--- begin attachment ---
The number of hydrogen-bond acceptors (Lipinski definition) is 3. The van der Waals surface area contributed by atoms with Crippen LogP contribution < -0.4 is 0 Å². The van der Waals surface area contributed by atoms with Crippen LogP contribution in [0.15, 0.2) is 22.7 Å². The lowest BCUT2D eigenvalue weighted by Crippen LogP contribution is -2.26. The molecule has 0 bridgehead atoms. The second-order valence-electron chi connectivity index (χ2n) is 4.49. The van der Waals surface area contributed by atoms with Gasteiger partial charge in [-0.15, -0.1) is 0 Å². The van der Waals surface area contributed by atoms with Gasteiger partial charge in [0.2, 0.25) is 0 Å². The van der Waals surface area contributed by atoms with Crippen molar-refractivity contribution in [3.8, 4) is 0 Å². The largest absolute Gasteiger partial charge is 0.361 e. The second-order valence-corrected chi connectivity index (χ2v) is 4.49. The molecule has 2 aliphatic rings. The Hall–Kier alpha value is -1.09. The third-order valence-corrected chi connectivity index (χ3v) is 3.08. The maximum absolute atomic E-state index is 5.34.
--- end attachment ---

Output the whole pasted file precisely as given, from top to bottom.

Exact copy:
The number of hydrogen-bond acceptors (Lipinski definition) is 3. The van der Waals surface area contributed by atoms with Crippen LogP contribution < -0.4 is 0 Å². The van der Waals surface area contributed by atoms with Crippen LogP contribution in [0.15, 0.2) is 22.7 Å². The lowest BCUT2D eigenvalue weighted by Crippen LogP contribution is -2.26. The molecule has 0 bridgehead atoms. The second-order valence-electron chi connectivity index (χ2n) is 4.49. The van der Waals surface area contributed by atoms with Gasteiger partial charge in [-0.15, -0.1) is 0 Å². The van der Waals surface area contributed by atoms with Gasteiger partial charge in [0.2, 0.25) is 0 Å². The van der Waals surface area contributed by atoms with Crippen molar-refractivity contribution in [3.8, 4) is 0 Å². The largest absolute Gasteiger partial charge is 0.361 e. The second-order valence-corrected chi connectivity index (χ2v) is 4.49. The molecule has 2 aliphatic rings. The Hall–Kier alpha value is -1.09. The third-order valence-corrected chi connectivity index (χ3v) is 3.08. The maximum absolute atomic E-state index is 5.34.